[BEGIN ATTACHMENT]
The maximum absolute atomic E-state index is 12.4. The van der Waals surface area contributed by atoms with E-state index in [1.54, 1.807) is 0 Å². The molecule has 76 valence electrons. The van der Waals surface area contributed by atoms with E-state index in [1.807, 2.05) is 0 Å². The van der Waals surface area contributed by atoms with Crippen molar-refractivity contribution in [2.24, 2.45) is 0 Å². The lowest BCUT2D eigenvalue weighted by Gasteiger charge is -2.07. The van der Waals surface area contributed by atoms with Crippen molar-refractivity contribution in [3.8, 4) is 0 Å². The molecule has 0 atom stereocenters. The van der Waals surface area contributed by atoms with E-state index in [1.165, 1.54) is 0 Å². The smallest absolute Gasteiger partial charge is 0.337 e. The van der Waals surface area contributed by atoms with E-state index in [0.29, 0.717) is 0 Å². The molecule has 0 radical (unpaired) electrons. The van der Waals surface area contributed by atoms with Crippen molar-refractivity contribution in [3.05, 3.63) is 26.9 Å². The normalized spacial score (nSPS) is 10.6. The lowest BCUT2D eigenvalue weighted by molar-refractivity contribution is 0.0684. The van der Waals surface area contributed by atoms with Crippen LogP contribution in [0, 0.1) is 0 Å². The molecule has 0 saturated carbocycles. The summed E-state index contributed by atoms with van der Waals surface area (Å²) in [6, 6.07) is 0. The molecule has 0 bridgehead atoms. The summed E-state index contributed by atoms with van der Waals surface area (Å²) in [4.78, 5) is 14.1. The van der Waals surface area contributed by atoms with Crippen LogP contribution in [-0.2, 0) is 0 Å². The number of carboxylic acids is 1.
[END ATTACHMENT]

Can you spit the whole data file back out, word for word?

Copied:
The maximum absolute atomic E-state index is 12.4. The van der Waals surface area contributed by atoms with E-state index in [1.54, 1.807) is 0 Å². The molecule has 76 valence electrons. The van der Waals surface area contributed by atoms with E-state index in [1.807, 2.05) is 0 Å². The van der Waals surface area contributed by atoms with Crippen molar-refractivity contribution in [2.24, 2.45) is 0 Å². The lowest BCUT2D eigenvalue weighted by Gasteiger charge is -2.07. The van der Waals surface area contributed by atoms with Crippen molar-refractivity contribution in [3.8, 4) is 0 Å². The molecule has 0 atom stereocenters. The van der Waals surface area contributed by atoms with E-state index in [1.165, 1.54) is 0 Å². The smallest absolute Gasteiger partial charge is 0.337 e. The van der Waals surface area contributed by atoms with E-state index in [0.29, 0.717) is 0 Å². The molecule has 0 radical (unpaired) electrons. The van der Waals surface area contributed by atoms with Crippen molar-refractivity contribution in [3.05, 3.63) is 26.9 Å². The normalized spacial score (nSPS) is 10.6. The lowest BCUT2D eigenvalue weighted by molar-refractivity contribution is 0.0684. The van der Waals surface area contributed by atoms with Crippen LogP contribution in [0, 0.1) is 0 Å². The molecule has 0 saturated carbocycles. The summed E-state index contributed by atoms with van der Waals surface area (Å²) in [6, 6.07) is 0. The molecule has 0 bridgehead atoms. The summed E-state index contributed by atoms with van der Waals surface area (Å²) in [4.78, 5) is 14.1. The van der Waals surface area contributed by atoms with Crippen LogP contribution in [-0.2, 0) is 0 Å². The number of carboxylic acids is 1.